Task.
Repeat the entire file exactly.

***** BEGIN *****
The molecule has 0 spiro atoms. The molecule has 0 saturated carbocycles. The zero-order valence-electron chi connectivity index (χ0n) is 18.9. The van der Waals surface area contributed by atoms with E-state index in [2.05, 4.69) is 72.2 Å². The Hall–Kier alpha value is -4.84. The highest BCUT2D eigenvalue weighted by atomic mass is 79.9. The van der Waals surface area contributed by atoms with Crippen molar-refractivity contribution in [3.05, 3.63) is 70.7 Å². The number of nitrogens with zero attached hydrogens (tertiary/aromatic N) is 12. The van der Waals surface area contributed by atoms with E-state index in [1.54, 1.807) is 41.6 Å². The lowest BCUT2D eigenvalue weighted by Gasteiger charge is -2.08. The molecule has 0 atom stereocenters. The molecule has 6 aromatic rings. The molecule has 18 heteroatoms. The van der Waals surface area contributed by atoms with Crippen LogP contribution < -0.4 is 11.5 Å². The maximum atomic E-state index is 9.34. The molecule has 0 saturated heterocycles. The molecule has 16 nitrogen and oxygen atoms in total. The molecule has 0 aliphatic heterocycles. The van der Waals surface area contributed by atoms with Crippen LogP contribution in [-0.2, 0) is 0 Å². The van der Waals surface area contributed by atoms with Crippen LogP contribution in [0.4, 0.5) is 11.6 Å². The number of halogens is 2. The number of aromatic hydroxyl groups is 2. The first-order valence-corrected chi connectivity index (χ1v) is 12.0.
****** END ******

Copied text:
The molecule has 0 spiro atoms. The molecule has 0 saturated carbocycles. The zero-order valence-electron chi connectivity index (χ0n) is 18.9. The van der Waals surface area contributed by atoms with E-state index in [2.05, 4.69) is 72.2 Å². The Hall–Kier alpha value is -4.84. The highest BCUT2D eigenvalue weighted by atomic mass is 79.9. The van der Waals surface area contributed by atoms with Crippen molar-refractivity contribution in [3.05, 3.63) is 70.7 Å². The number of nitrogens with zero attached hydrogens (tertiary/aromatic N) is 12. The van der Waals surface area contributed by atoms with E-state index in [1.54, 1.807) is 41.6 Å². The lowest BCUT2D eigenvalue weighted by Gasteiger charge is -2.08. The molecule has 0 atom stereocenters. The molecule has 6 aromatic rings. The molecule has 18 heteroatoms. The van der Waals surface area contributed by atoms with Crippen LogP contribution < -0.4 is 11.5 Å². The maximum atomic E-state index is 9.34. The molecule has 0 saturated heterocycles. The molecule has 16 nitrogen and oxygen atoms in total. The molecule has 0 aliphatic heterocycles. The van der Waals surface area contributed by atoms with Crippen LogP contribution in [-0.2, 0) is 0 Å². The van der Waals surface area contributed by atoms with Crippen LogP contribution in [0.4, 0.5) is 11.6 Å². The number of halogens is 2. The number of aromatic hydroxyl groups is 2. The first-order valence-corrected chi connectivity index (χ1v) is 12.0.